Andrew Neil says he left GB News because he didn’t want to work for ‘British Fox’


Andrew Neil said he resigned as chairman and main presenter of GB News this week because he did not want to be part of a “British Fox News”.

In an appearance on the BBC Question timeMr Neil declined to explicitly criticize the new channel, which he officially left on Monday, but said its direction was not the same as that envisaged before its launch.

“I had always made it clear that it wouldn’t be UK Fox News and I think you could do something different without getting close to Fox,” Mr Neil said.

“Fox deals with untruths, he deals with conspiracy theories and he deals with fake news.

“It’s not my kind of journalism and I never would have set out to do that.”

Mr Neil added: “I’ll let you draw your own conclusions as to why I’m here tonight and not with GB News.”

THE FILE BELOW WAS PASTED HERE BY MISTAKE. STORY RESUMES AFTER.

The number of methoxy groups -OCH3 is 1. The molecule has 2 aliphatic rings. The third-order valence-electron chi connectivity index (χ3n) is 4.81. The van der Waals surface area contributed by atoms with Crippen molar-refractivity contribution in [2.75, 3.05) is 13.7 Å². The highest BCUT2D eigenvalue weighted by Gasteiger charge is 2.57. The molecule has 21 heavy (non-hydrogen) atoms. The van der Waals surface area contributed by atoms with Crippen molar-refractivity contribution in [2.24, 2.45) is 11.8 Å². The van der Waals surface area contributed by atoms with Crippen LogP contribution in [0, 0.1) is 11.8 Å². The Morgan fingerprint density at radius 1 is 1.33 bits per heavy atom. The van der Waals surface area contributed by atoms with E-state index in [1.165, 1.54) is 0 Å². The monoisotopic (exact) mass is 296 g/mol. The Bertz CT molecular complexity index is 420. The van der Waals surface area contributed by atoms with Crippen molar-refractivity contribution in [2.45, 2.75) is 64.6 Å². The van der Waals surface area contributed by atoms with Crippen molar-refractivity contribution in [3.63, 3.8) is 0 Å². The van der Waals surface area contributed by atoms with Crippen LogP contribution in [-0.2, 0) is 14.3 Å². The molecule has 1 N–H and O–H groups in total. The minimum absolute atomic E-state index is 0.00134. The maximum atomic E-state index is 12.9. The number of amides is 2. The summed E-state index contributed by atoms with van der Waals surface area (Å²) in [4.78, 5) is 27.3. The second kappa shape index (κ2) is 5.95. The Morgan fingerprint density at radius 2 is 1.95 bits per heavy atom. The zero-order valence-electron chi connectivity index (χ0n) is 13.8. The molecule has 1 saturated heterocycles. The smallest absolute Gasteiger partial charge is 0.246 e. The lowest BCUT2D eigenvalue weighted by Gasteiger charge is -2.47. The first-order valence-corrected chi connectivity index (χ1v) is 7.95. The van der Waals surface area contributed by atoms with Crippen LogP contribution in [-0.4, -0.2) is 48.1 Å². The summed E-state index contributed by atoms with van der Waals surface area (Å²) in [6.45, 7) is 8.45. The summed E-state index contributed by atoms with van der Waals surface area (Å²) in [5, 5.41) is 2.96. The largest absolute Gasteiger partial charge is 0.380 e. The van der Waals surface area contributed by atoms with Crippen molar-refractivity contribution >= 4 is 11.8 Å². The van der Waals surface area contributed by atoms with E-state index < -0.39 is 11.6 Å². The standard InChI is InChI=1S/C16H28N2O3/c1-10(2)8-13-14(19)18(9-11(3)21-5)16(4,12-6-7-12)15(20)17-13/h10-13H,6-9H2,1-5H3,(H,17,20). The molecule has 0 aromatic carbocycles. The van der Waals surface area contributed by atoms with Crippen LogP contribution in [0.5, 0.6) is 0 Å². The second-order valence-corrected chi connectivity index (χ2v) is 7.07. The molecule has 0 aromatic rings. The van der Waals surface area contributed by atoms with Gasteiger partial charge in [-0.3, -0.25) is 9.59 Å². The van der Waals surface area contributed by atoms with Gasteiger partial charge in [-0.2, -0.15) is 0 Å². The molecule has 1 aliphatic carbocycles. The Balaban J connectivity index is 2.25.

The seasoned journalist also admitted that the channel’s launch could not be considered a “surprising success” after its opening week was plagued by technical difficulties.

When asked if he left GB News because he had become too right-wing, he said: “People should make up their own mind about this.”

His comments came after the channel hired former UKIP frontman Nigel Farage to host a weekly show, in a move that was seen as a pivot to more populist and right-wing content.

The resignation of Mr Neil, who was the public face of GB News, was widely seen as a blow to the channel, just three months after its launch.

The 72-year-old presenter had been on the air for less than two weeks before announcing he would take a break from his show.

In a statement earlier this week, Mr Neil suggested he quit the channel because he wanted to “cut back” on his work commitments.

“I’m sorry to go, but I have concluded that it is time to reduce my commitments on several fronts,” he said.

“Over the summer I had time to reflect on my large portfolio of interests and decided it was time to cut back.

“I wish GB News the best of luck in continuing to fulfill its founding promise and mission to reach audiences currently underserved by existing news broadcasters.”

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